By: Tosha Maaks
September is Suicide Prevention Awareness Month and so many things come to mind when talking about this subject. I personally am happy to say I no long experience suicidal depression but many people with bipolar disorder have thoughts of suicide regularly. If you regularly think about ways to kill yourself, I am here to tell you it isn’t normal. It isn’t how normal people think. I thought when I was thinking of suicide all the time that everyone was thinking about killing themselves too. I thought that it was how everyone felt. It surprised me when I was put on proper medication that took those suicidal thoughts away and I no longer felt the urge to die.
What finally happened for me was I told my doctor that I felt like I heard a voice telling me “to just do it, just get it over with, no one wanted me here anyway, no one cared, just kill yourself.” When I told my doctor this it was a light bulb went off for him and he switched my medication immediately and from that moment on the thoughts of suicide were relieved. I want to make it very clear I still suffer from serious bouts of depression- very serious bouts of depression, however, no longer do I contemplate taking my own life.
My depression now is just an overwhelming sadness. A hopelessness and the blues. The type of depression you may think of feeling when someone passes away only it will last for weeks on end. If it wasn’t for medication it may never break as a matter of fact. It is a heaviness that won’t go away. However, it is no longer a depression where I think the only way out is to end my life to get rid of the pain. I don’t think that the only escape is to sleep it away and I don’t believe that if I die I won’t feel it anymore. I know how great my life is and I know I want to be here. I have learned if I power through the rough times the good times will return and be even better. That’s what I like to share with others.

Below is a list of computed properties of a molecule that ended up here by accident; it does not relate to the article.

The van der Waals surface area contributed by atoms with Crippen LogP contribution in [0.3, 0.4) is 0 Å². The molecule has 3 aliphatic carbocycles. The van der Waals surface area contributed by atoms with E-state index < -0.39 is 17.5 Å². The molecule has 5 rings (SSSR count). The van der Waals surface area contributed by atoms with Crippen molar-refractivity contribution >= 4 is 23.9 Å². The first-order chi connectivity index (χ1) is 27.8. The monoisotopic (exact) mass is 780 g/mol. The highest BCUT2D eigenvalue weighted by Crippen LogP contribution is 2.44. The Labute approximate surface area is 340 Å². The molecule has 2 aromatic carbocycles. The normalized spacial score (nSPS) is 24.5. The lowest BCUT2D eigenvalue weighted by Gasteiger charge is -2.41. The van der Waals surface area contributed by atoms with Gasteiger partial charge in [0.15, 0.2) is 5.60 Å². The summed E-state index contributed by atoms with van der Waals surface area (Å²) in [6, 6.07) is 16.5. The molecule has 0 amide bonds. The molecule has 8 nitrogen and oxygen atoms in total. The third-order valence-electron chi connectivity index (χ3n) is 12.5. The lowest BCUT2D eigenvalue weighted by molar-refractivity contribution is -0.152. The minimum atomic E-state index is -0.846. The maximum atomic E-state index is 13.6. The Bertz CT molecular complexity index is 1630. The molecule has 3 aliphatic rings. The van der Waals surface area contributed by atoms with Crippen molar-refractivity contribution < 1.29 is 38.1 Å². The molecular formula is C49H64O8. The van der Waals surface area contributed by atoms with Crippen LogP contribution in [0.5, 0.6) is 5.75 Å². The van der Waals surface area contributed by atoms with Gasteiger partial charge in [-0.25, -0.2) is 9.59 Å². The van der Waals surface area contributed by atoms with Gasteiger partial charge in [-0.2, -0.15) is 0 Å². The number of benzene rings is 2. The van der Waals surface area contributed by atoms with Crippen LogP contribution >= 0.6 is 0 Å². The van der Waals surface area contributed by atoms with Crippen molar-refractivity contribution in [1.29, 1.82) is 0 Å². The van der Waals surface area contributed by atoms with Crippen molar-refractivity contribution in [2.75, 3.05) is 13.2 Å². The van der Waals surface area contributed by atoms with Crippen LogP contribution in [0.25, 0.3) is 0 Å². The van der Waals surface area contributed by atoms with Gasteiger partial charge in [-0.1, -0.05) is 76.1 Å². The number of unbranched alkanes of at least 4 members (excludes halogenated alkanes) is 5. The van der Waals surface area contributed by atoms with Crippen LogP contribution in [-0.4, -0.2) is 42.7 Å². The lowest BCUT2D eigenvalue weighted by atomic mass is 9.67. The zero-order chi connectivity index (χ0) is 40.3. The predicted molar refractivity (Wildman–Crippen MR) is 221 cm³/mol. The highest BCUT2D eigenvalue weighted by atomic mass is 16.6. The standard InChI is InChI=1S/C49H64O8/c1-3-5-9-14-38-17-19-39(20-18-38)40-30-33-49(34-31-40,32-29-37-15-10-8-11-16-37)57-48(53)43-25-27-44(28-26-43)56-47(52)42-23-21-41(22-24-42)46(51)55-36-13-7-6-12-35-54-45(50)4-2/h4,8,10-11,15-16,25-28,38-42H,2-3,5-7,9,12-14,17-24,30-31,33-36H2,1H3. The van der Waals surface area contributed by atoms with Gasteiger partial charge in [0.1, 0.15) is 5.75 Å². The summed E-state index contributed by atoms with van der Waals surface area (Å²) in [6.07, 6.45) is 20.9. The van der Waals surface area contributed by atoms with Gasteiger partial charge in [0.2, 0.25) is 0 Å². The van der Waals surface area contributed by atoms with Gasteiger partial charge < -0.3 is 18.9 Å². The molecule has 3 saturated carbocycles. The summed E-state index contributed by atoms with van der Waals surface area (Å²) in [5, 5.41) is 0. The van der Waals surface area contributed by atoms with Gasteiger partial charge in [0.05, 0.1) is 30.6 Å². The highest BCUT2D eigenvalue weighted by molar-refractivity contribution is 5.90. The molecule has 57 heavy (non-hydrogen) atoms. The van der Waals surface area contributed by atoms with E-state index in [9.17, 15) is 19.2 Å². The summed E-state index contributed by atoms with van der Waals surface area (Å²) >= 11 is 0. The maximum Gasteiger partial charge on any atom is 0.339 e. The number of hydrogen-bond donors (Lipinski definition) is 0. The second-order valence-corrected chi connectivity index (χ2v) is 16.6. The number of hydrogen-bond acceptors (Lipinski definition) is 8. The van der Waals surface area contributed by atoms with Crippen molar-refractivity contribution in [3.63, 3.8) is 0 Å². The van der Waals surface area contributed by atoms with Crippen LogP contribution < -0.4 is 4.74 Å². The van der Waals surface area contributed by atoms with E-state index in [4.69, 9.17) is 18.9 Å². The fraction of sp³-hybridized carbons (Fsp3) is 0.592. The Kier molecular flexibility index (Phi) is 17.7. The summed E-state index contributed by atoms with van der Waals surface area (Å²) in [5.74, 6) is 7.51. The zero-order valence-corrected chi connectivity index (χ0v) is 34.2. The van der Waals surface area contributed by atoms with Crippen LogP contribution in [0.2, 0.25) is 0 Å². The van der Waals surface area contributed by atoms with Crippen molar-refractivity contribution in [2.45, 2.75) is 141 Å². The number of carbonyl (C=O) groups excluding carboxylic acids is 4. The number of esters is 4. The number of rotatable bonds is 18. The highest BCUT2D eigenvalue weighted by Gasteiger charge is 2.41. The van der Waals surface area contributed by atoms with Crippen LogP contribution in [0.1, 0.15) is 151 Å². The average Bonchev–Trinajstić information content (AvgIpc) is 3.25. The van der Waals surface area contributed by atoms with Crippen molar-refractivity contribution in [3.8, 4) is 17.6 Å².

I do that now by giving back to my community by going in to middle schools and high schools and teaching suicide prevention to teenagers so that they can learn to spot mental health issues before a life is lost. I share my story with kids throughout my county. I go to schools and share the warning signs of suicide and what to do if they see those warning signs in themselves or in a friend. Our program gives kids resources to use if they ever think they recognize the signs of suicide in someone they know.
By sharing my story, I can remain in recovery better because it gives me a reason to stay well. I must be someone these kids can look up to. I love the times people come up to me and say I am an inspiration and really, I am just being me and trying to live my second chance to the fullest.
Yes, that’s right I said second chance, I had a near successful suicide attempt in 2008. It wasn’t until a couple years after that, I had that amazing conversation with the doctor, that changed the course of my life.
Suicidal depression is harsh reality for those of us with bipolar disorder. I keep myself on the look-out for it constantly. Forever afraid that it may return. I can handle the occasional deep depression I am dealt now days. I hope I never again have to deal with the suicidal depression I did back in 2008.